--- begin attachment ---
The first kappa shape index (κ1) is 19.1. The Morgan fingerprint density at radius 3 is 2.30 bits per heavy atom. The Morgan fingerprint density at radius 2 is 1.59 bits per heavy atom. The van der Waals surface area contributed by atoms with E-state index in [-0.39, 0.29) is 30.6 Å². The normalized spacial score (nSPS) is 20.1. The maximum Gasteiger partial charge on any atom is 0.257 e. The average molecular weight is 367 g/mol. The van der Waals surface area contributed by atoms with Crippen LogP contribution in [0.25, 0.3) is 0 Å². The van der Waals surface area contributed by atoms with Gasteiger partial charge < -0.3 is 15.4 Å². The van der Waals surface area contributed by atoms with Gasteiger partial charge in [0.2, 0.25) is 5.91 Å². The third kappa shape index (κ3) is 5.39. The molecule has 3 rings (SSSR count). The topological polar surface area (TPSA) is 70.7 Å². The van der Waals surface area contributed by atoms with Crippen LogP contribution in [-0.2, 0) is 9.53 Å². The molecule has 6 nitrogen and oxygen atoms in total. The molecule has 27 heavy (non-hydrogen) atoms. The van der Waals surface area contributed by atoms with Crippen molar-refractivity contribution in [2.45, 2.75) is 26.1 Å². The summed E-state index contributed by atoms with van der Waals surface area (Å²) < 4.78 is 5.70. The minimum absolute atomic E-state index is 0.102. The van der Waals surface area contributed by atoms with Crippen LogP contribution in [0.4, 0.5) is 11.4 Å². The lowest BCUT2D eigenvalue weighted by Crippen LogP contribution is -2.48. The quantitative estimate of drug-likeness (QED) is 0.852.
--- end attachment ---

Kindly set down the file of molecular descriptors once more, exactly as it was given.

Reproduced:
The first kappa shape index (κ1) is 19.1. The Morgan fingerprint density at radius 3 is 2.30 bits per heavy atom. The Morgan fingerprint density at radius 2 is 1.59 bits per heavy atom. The van der Waals surface area contributed by atoms with E-state index in [-0.39, 0.29) is 30.6 Å². The normalized spacial score (nSPS) is 20.1. The maximum Gasteiger partial charge on any atom is 0.257 e. The average molecular weight is 367 g/mol. The van der Waals surface area contributed by atoms with Crippen LogP contribution in [0.25, 0.3) is 0 Å². The van der Waals surface area contributed by atoms with Gasteiger partial charge < -0.3 is 15.4 Å². The van der Waals surface area contributed by atoms with Gasteiger partial charge in [0.2, 0.25) is 5.91 Å². The third kappa shape index (κ3) is 5.39. The molecule has 3 rings (SSSR count). The topological polar surface area (TPSA) is 70.7 Å². The van der Waals surface area contributed by atoms with Crippen LogP contribution in [-0.2, 0) is 9.53 Å². The molecule has 6 nitrogen and oxygen atoms in total. The molecule has 27 heavy (non-hydrogen) atoms. The van der Waals surface area contributed by atoms with Crippen molar-refractivity contribution in [2.45, 2.75) is 26.1 Å². The summed E-state index contributed by atoms with van der Waals surface area (Å²) < 4.78 is 5.70. The minimum absolute atomic E-state index is 0.102. The van der Waals surface area contributed by atoms with Crippen LogP contribution in [0.4, 0.5) is 11.4 Å². The lowest BCUT2D eigenvalue weighted by Crippen LogP contribution is -2.48. The quantitative estimate of drug-likeness (QED) is 0.852.